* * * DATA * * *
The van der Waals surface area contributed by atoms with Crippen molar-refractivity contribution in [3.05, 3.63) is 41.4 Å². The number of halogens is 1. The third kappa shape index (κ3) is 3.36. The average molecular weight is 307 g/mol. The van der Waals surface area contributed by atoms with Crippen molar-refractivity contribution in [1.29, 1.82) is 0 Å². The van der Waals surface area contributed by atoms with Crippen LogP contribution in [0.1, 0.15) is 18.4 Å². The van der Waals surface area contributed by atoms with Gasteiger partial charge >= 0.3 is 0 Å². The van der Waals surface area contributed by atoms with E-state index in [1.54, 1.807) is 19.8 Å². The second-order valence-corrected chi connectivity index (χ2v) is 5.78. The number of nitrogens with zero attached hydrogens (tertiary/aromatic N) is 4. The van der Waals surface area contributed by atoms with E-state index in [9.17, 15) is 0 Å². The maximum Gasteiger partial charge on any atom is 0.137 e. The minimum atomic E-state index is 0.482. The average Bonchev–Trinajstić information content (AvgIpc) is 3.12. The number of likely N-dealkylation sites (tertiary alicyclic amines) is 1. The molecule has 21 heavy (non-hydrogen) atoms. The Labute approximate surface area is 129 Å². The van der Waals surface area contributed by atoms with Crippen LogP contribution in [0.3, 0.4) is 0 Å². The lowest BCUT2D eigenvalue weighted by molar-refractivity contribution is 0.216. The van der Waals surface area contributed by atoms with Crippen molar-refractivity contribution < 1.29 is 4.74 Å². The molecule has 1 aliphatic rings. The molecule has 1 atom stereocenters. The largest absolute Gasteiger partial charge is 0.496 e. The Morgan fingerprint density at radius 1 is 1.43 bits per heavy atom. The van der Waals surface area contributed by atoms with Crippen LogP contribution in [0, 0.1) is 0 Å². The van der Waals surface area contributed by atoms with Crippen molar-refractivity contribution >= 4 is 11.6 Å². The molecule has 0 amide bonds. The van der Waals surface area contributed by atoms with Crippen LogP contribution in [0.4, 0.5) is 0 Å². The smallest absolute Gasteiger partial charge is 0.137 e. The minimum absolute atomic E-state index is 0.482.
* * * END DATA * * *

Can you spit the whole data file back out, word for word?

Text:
The van der Waals surface area contributed by atoms with Crippen molar-refractivity contribution in [3.05, 3.63) is 41.4 Å². The number of halogens is 1. The third kappa shape index (κ3) is 3.36. The average molecular weight is 307 g/mol. The van der Waals surface area contributed by atoms with Crippen molar-refractivity contribution in [1.29, 1.82) is 0 Å². The van der Waals surface area contributed by atoms with Crippen LogP contribution in [0.1, 0.15) is 18.4 Å². The van der Waals surface area contributed by atoms with Gasteiger partial charge >= 0.3 is 0 Å². The van der Waals surface area contributed by atoms with E-state index in [1.54, 1.807) is 19.8 Å². The second-order valence-corrected chi connectivity index (χ2v) is 5.78. The number of nitrogens with zero attached hydrogens (tertiary/aromatic N) is 4. The van der Waals surface area contributed by atoms with E-state index in [9.17, 15) is 0 Å². The maximum Gasteiger partial charge on any atom is 0.137 e. The minimum atomic E-state index is 0.482. The average Bonchev–Trinajstić information content (AvgIpc) is 3.12. The number of likely N-dealkylation sites (tertiary alicyclic amines) is 1. The molecule has 21 heavy (non-hydrogen) atoms. The Labute approximate surface area is 129 Å². The van der Waals surface area contributed by atoms with Crippen LogP contribution in [0.3, 0.4) is 0 Å². The lowest BCUT2D eigenvalue weighted by molar-refractivity contribution is 0.216. The van der Waals surface area contributed by atoms with Crippen molar-refractivity contribution < 1.29 is 4.74 Å². The molecule has 1 aliphatic rings. The molecule has 1 atom stereocenters. The largest absolute Gasteiger partial charge is 0.496 e. The Morgan fingerprint density at radius 1 is 1.43 bits per heavy atom. The van der Waals surface area contributed by atoms with Crippen LogP contribution in [0, 0.1) is 0 Å². The van der Waals surface area contributed by atoms with Crippen molar-refractivity contribution >= 4 is 11.6 Å². The molecule has 0 amide bonds. The van der Waals surface area contributed by atoms with Crippen LogP contribution in [0.4, 0.5) is 0 Å². The smallest absolute Gasteiger partial charge is 0.137 e. The minimum absolute atomic E-state index is 0.482.